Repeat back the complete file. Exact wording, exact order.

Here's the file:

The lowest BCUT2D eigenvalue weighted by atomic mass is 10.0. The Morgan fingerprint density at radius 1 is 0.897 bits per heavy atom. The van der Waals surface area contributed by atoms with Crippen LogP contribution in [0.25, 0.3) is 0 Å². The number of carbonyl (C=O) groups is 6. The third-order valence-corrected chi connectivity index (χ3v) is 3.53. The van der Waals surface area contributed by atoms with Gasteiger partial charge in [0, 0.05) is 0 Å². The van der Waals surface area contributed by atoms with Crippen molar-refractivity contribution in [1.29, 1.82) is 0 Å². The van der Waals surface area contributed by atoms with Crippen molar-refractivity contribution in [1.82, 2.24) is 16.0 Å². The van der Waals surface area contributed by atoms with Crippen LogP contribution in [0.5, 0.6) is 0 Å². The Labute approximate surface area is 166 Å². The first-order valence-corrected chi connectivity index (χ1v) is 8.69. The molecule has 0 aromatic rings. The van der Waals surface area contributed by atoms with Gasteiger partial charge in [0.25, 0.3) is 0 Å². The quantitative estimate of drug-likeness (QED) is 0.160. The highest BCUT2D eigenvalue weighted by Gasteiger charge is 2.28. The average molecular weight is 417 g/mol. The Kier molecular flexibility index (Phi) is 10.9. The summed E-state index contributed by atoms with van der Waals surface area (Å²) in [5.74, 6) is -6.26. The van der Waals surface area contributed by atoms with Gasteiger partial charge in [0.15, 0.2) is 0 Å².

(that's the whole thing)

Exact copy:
The lowest BCUT2D eigenvalue weighted by atomic mass is 10.0. The Morgan fingerprint density at radius 1 is 0.897 bits per heavy atom. The van der Waals surface area contributed by atoms with Crippen LogP contribution in [0.25, 0.3) is 0 Å². The number of carbonyl (C=O) groups is 6. The third-order valence-corrected chi connectivity index (χ3v) is 3.53. The van der Waals surface area contributed by atoms with Gasteiger partial charge in [0, 0.05) is 0 Å². The van der Waals surface area contributed by atoms with Crippen molar-refractivity contribution in [1.29, 1.82) is 0 Å². The van der Waals surface area contributed by atoms with Crippen molar-refractivity contribution in [1.82, 2.24) is 16.0 Å². The van der Waals surface area contributed by atoms with Crippen LogP contribution in [0.5, 0.6) is 0 Å². The Labute approximate surface area is 166 Å². The first-order valence-corrected chi connectivity index (χ1v) is 8.69. The molecule has 0 aromatic rings. The van der Waals surface area contributed by atoms with Gasteiger partial charge in [0.25, 0.3) is 0 Å². The quantitative estimate of drug-likeness (QED) is 0.160. The highest BCUT2D eigenvalue weighted by Gasteiger charge is 2.28. The average molecular weight is 417 g/mol. The Kier molecular flexibility index (Phi) is 10.9. The summed E-state index contributed by atoms with van der Waals surface area (Å²) in [5.74, 6) is -6.26. The van der Waals surface area contributed by atoms with Gasteiger partial charge in [0.15, 0.2) is 0 Å².